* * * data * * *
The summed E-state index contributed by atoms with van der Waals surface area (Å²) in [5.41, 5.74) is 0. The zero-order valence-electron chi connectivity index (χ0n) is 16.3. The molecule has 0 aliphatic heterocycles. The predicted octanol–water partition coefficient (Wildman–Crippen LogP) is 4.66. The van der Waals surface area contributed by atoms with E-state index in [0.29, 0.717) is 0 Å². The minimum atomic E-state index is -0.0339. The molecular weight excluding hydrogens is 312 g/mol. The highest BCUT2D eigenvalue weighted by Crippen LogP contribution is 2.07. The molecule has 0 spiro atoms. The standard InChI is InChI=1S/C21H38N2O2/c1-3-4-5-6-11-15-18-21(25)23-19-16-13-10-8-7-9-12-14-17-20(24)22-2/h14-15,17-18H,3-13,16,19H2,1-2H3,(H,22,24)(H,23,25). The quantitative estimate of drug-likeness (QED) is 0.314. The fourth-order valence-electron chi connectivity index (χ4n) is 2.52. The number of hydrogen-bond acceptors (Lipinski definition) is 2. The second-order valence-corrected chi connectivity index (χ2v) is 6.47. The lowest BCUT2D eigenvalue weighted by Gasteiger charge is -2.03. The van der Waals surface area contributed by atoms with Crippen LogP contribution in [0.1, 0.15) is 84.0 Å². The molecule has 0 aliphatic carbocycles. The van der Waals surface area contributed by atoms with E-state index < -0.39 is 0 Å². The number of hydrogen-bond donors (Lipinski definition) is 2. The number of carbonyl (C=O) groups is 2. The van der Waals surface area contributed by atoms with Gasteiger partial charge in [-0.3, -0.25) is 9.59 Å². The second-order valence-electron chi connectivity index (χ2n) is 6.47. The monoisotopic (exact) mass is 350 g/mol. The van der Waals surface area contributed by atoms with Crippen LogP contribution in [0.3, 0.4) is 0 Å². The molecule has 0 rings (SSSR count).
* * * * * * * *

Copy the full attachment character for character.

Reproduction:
The summed E-state index contributed by atoms with van der Waals surface area (Å²) in [5.41, 5.74) is 0. The zero-order valence-electron chi connectivity index (χ0n) is 16.3. The molecule has 0 aliphatic heterocycles. The predicted octanol–water partition coefficient (Wildman–Crippen LogP) is 4.66. The van der Waals surface area contributed by atoms with E-state index in [0.29, 0.717) is 0 Å². The minimum atomic E-state index is -0.0339. The molecular weight excluding hydrogens is 312 g/mol. The highest BCUT2D eigenvalue weighted by Crippen LogP contribution is 2.07. The molecule has 0 spiro atoms. The standard InChI is InChI=1S/C21H38N2O2/c1-3-4-5-6-11-15-18-21(25)23-19-16-13-10-8-7-9-12-14-17-20(24)22-2/h14-15,17-18H,3-13,16,19H2,1-2H3,(H,22,24)(H,23,25). The quantitative estimate of drug-likeness (QED) is 0.314. The fourth-order valence-electron chi connectivity index (χ4n) is 2.52. The number of hydrogen-bond acceptors (Lipinski definition) is 2. The second-order valence-corrected chi connectivity index (χ2v) is 6.47. The lowest BCUT2D eigenvalue weighted by Gasteiger charge is -2.03. The van der Waals surface area contributed by atoms with Crippen LogP contribution in [0.1, 0.15) is 84.0 Å². The molecule has 0 aliphatic carbocycles. The van der Waals surface area contributed by atoms with E-state index < -0.39 is 0 Å². The number of hydrogen-bond donors (Lipinski definition) is 2. The number of carbonyl (C=O) groups is 2. The van der Waals surface area contributed by atoms with Gasteiger partial charge in [-0.3, -0.25) is 9.59 Å². The second-order valence-electron chi connectivity index (χ2n) is 6.47. The monoisotopic (exact) mass is 350 g/mol. The van der Waals surface area contributed by atoms with Crippen LogP contribution in [0.3, 0.4) is 0 Å². The molecule has 0 rings (SSSR count).